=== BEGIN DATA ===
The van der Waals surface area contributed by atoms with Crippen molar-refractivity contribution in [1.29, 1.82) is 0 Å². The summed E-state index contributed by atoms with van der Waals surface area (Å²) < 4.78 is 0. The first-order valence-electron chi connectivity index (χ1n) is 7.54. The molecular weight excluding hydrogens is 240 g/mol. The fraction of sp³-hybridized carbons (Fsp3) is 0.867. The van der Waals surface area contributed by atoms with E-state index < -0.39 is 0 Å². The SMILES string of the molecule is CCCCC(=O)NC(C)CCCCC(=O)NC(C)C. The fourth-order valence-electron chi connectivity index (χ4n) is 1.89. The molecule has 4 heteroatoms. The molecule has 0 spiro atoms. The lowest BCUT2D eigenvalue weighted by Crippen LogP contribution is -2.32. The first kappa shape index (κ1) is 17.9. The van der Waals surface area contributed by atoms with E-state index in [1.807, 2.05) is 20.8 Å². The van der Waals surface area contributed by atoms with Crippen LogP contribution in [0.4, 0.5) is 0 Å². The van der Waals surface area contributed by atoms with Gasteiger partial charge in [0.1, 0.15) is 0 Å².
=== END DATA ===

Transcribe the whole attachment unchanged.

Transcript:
The van der Waals surface area contributed by atoms with Crippen molar-refractivity contribution in [1.29, 1.82) is 0 Å². The summed E-state index contributed by atoms with van der Waals surface area (Å²) < 4.78 is 0. The first-order valence-electron chi connectivity index (χ1n) is 7.54. The molecular weight excluding hydrogens is 240 g/mol. The fraction of sp³-hybridized carbons (Fsp3) is 0.867. The van der Waals surface area contributed by atoms with E-state index < -0.39 is 0 Å². The SMILES string of the molecule is CCCCC(=O)NC(C)CCCCC(=O)NC(C)C. The fourth-order valence-electron chi connectivity index (χ4n) is 1.89. The molecule has 4 heteroatoms. The molecule has 0 spiro atoms. The lowest BCUT2D eigenvalue weighted by Crippen LogP contribution is -2.32. The first kappa shape index (κ1) is 17.9. The van der Waals surface area contributed by atoms with E-state index in [1.807, 2.05) is 20.8 Å². The van der Waals surface area contributed by atoms with Crippen LogP contribution in [0.4, 0.5) is 0 Å². The van der Waals surface area contributed by atoms with Gasteiger partial charge in [0.1, 0.15) is 0 Å².